The United States has the highest cost of health care in the world. In an effort to control this continually escalating expense, the concept of rationing of health care has been offered as a solution. Health care providers, such as nurse practitioners, will be confronted with making decisions related to the allocation of health care. Thus, the purpose of this descriptive study was to explore the perceptions that nurse practitioners have regarding rationing of health care. Henderson's Model of Nursing served as the theoretical framework. The research question that guided this study was what are the perceptions of nurse practitioners toward rationing of health care? A sample of 7 9 nurse practitioners who practiced in primary care in the state of Mississippi were surveyed. Perceptions were measured using the Baucum Rationing Questionnaire, which contained four vignettes that primary care providers might encounter. Respondents were asked to agree or disagree with situations concerning rationing of health care. Results indicated that of the 315 responses, 224 (79%) did not choose rationing, while 91 (21%) did choose rationing. Seven common themes were identified in the comment section: patient responsibility, prevention, ethics/morality, quality of life, equal access, patlent/family choices, and alternate delivery systems. Based on these findings, the researcher concluded that nurse practitioners' perceptions toward rationing of health care was such that rationing would not be an acceptable means to decrease the expense of health care. Implications for nursing were focused on the need for nurse practitioners to support political activists who lobby for a realignment of health care financing. Additionally, preventive care by nurse practitioners must be accepted as a viable alternative to sick care. Recommendations included implementation of a similar study to substantiate these findings and development of nursing curricula which address health care financing and case management.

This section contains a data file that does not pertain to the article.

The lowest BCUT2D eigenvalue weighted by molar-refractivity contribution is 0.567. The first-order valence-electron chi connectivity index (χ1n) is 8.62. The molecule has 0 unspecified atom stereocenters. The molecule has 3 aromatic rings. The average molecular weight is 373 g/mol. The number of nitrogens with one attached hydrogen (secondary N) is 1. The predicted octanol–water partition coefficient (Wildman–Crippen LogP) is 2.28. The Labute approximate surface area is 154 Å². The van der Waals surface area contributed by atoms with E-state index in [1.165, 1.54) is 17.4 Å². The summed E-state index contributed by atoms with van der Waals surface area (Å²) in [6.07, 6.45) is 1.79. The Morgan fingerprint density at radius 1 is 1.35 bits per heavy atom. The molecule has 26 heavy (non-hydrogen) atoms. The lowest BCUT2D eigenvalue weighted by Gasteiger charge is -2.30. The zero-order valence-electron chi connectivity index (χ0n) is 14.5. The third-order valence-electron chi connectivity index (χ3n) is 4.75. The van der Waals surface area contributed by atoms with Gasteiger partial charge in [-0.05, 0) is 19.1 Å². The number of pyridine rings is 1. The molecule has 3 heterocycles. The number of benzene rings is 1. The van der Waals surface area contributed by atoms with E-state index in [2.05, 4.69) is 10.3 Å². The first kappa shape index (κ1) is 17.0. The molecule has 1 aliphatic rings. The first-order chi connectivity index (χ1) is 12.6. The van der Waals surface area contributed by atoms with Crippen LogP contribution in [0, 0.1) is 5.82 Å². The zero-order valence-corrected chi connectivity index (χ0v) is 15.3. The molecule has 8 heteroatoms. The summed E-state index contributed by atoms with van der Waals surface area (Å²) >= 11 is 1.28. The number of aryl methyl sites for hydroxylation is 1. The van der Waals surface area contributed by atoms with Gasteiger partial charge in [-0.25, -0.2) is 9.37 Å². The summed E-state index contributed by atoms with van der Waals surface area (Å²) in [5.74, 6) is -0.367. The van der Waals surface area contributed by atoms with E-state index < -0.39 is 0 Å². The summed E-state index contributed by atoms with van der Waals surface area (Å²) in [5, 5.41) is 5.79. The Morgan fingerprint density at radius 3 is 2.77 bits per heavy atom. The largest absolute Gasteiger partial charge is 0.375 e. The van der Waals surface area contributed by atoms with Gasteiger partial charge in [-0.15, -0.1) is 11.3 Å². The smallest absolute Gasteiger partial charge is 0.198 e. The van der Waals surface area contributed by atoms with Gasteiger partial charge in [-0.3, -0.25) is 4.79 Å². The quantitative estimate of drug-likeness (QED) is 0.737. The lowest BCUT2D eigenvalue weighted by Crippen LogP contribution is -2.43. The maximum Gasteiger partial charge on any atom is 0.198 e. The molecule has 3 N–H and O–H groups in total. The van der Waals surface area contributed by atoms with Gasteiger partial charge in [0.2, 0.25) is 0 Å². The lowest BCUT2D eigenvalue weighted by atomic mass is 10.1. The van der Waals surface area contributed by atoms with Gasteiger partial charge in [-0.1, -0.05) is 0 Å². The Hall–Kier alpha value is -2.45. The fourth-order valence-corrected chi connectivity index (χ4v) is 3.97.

Master of Science in Nursing (MSN)


Graduate Nursing

Degree Date


Publication Number


First Advisor

Mary Patricia Curtis

Second Advisor

Lynn Chilton

Third Advisor

Carol Thompson

Document Type


Included in

Nursing Commons